Proposed bill would finally allow the use of iPads during takeoff

In 2011, the FAA green-lighted several commercial and charter airlines to replace their bulky, 50-page paper flight manuals with iPads. And last year, they expanded the rule to allow pilots to use their new tablets during all stages of flight.

So why in the world are passengers still required to power down their electronics before takeoff? No one really knows. And that's why Senator Claire McCaskill says she's putting together a bill that would, by law, remove this silly restriction...

FCC asks FAA to allow greater use of electronic devices in-flight

Back in August, the Federal Aviation Administration started calling for public input on whether or not airline passengers should be able to use portable electronic devices during any phase of flight.

The general consensus is that there's no reason why passengers should have to power down their tablets and other devices during takeoffs and landings. And yesterday, the FCC offered its 2 cents...

Let the FAA know you want to use your iPad during takeoff

Earlier this year, we heard reports that the US Federal Aviation Administration (FAA) was looking to relax its policies regarding the use of electronic devices on airplanes.

At the time, the Administration had started allowing pilots to use their iPads in the cockpit. And now it looks like it's ready to start making changes for the passengers as well...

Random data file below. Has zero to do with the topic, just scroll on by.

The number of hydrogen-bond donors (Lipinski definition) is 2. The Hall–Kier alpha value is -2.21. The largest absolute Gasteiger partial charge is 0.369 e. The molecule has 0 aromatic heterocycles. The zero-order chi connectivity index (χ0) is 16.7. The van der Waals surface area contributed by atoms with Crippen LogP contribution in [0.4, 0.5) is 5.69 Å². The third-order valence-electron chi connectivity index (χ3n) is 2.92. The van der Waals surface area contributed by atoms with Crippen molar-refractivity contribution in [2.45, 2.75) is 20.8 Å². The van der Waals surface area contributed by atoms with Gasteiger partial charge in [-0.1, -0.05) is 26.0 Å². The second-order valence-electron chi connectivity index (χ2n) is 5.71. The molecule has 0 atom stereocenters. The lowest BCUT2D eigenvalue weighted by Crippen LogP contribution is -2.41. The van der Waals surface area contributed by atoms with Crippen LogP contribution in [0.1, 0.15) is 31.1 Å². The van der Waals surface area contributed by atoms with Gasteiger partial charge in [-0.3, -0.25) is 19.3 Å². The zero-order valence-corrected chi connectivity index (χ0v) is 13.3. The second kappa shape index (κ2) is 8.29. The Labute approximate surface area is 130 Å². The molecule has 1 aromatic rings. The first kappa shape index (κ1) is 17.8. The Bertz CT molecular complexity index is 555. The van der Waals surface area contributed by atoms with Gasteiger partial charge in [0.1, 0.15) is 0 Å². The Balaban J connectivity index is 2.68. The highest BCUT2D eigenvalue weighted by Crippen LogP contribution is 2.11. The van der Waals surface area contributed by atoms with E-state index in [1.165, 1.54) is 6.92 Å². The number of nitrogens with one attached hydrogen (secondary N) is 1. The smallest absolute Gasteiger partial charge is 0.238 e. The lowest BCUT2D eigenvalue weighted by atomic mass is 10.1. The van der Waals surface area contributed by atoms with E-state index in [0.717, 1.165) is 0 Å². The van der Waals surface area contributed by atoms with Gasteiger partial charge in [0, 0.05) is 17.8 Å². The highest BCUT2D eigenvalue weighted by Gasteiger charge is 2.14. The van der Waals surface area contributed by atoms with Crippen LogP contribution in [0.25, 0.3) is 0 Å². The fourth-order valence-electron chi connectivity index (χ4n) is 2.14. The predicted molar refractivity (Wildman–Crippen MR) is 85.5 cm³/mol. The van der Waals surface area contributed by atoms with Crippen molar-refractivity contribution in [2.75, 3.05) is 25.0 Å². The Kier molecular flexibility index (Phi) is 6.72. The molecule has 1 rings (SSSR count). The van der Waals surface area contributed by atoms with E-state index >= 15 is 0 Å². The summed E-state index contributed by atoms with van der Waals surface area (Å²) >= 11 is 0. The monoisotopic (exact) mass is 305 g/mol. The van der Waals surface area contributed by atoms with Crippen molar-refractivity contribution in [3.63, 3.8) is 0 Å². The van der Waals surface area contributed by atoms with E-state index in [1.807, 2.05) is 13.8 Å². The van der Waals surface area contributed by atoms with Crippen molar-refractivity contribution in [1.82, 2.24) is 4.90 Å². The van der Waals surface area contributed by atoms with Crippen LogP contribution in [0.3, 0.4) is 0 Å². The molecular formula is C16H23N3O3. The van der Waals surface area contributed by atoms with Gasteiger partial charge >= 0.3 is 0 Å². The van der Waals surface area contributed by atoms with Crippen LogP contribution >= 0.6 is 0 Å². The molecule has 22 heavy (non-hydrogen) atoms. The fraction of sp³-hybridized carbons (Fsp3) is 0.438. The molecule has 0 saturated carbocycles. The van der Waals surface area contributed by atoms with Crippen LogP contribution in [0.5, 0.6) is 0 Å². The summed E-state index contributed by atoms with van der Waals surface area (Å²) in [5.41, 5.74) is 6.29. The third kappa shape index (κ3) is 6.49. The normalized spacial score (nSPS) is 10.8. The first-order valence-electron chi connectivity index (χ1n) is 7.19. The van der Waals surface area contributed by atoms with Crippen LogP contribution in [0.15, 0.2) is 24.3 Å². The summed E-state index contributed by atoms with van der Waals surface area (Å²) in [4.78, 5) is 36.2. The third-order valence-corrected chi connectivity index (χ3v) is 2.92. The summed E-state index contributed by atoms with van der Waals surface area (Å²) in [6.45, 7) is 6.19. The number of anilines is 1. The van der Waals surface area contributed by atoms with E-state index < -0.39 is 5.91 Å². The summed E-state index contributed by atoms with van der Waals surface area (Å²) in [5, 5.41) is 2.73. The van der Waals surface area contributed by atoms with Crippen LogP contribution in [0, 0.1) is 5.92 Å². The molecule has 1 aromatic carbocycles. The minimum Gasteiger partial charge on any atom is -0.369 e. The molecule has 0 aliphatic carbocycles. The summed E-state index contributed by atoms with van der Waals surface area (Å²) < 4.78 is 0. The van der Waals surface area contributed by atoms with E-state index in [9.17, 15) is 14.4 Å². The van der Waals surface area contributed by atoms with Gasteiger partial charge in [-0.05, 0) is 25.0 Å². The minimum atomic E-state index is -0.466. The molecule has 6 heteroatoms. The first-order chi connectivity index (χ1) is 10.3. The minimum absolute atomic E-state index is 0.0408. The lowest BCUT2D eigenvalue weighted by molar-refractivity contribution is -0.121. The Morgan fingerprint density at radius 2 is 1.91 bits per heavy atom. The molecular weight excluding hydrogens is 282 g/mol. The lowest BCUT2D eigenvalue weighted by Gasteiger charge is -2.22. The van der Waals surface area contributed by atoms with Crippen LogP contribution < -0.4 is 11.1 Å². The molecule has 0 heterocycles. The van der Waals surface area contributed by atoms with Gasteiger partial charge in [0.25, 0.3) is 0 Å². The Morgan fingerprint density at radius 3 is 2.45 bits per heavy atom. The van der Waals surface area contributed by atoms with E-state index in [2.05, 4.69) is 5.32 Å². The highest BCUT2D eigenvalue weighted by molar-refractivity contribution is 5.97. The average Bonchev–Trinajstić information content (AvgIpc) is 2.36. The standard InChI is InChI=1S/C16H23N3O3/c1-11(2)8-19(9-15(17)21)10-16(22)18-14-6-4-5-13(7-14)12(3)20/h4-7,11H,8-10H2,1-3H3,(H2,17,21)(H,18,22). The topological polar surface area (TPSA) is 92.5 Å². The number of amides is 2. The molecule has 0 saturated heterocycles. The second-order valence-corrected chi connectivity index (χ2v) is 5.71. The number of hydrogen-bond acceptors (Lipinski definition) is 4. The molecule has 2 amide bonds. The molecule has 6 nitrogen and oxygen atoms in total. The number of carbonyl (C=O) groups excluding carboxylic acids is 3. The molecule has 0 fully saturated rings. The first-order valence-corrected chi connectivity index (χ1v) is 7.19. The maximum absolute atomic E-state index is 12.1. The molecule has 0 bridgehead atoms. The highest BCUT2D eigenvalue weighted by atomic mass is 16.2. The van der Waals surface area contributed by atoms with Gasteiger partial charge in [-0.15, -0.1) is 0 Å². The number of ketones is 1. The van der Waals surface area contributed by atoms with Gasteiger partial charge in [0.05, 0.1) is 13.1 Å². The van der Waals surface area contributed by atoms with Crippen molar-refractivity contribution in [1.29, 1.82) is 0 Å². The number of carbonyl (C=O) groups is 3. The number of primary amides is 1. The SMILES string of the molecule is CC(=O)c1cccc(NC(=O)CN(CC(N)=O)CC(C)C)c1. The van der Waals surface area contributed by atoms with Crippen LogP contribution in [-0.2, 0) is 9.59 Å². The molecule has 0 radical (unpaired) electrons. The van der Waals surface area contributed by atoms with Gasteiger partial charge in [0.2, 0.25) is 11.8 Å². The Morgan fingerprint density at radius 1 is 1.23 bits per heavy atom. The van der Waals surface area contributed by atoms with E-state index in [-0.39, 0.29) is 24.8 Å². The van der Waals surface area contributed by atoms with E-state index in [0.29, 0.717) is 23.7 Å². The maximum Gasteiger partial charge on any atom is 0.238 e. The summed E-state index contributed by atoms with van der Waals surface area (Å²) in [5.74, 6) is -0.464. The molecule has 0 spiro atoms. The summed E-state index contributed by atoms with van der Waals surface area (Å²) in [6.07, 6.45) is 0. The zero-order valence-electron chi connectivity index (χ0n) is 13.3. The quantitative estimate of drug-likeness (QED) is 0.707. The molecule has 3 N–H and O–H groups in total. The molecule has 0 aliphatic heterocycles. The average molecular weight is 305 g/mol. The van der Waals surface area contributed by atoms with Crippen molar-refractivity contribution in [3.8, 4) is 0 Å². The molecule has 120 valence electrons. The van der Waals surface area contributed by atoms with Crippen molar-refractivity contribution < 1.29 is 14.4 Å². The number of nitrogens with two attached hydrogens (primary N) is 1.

FAA could finally let passengers use iPads during takeoff and landing

Last December, The U.S. Federal Aviation Administration (FAA) gave American Airlines’ pilot approval to use iPads in-cockpit as a cost-effective replacement for heavy pilot bags. But what's good for pilots and US Air Force is off limit to passengers who are still prohibited from using their wireless gadgets during taxi, take-off, landing or while the aircraft is under 10,000 feet.

Why? Well, as any avid fan of National Geographic's Air Crash Investigation could tell you, this policy exists over fear of consumer electronics interfering with aircraft avionics and cockpit electronics. Good news for all you globetrotters out there with a penchant for playing Angry Birds in the skies, catching up with your email or just browsing the web while airborne.

According to the New York Times, the agency is considering relaxing its policies governing the use of gadgets such as e-readers, iPads and other wireless devices in commercial planes...